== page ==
Just the coding itself was a tremendous amount of work, and if I had been aware of the effort required there is no way in hell I would have attempted it. I would have considered it far beyond that promise of “everything I could do” (reasonably). But I didn’t know that, dug in, and eventually completed the work anyway.

Then began the work of producing the actual filtered OAR export files for users.

Actually producing the OAR files was the easiest part. Trying to get information from users, such as a definitive lists of avatars to include, with authorizations from the email addresses that was used to register the accounts, and a list of specific region names, well that required a lot of user interaction. And interacting people slow down work tremendously. To date, it has required just under 900 email messages, often detailed and lengthy.

There was also the matter of user privacy. If “Joe User” collaborated with “Sally Avatar”, I couldn’t just provide the email addresses used to register those accounts to each of them and ask them to work it out. In many cases former project collaborators had no way to communicate, and I’d need to do that communication myself on behalf of the user requesting the OAR export, in order to protect those email addresses entrusted to InWorldz.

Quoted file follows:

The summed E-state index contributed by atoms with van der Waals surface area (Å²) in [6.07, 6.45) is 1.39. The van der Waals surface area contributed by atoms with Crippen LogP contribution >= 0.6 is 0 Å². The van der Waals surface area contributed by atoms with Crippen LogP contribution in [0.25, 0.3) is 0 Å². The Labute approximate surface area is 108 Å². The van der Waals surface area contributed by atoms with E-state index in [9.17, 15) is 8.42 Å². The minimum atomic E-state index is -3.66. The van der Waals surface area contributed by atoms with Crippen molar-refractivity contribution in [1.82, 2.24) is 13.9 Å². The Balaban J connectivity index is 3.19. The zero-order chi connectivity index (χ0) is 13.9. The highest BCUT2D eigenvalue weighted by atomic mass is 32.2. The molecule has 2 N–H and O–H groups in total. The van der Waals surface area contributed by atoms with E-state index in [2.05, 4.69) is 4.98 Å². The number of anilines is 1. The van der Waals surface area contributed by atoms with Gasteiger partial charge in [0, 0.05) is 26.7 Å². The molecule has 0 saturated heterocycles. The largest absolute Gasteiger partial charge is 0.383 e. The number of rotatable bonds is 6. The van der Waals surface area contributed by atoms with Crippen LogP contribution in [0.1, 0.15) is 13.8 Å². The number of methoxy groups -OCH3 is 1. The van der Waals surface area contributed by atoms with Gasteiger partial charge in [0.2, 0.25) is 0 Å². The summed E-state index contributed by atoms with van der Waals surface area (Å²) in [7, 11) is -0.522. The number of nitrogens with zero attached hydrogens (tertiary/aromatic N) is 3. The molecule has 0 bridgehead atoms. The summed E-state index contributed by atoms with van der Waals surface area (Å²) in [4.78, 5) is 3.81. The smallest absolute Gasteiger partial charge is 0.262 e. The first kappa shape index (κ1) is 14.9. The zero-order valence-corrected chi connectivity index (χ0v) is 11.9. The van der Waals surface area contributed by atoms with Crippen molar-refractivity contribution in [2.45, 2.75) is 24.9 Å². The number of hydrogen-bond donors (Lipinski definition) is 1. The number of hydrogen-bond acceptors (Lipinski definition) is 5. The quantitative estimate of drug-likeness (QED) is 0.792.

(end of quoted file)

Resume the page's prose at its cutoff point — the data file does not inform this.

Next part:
Even worse, I’d occasionally get an email with a confirmation of export authorization from what appeared to be the correct user, but not from the email address we had on file for that avatar account. So I could not accept such consent, and I could inform the user that it was the wrong email address, but for privacy reasons I could not provide the correct email even to that user.

Near the end I began sending a request for confirmation to the officially-registered email address in the hopes that it would reach the user and they could simply reply. But for those who moved on with email accounts, it was a battle between getting it done and privacy, and privacy was always paramount, especially since email addresses often revealed real-life identities behind the avatars.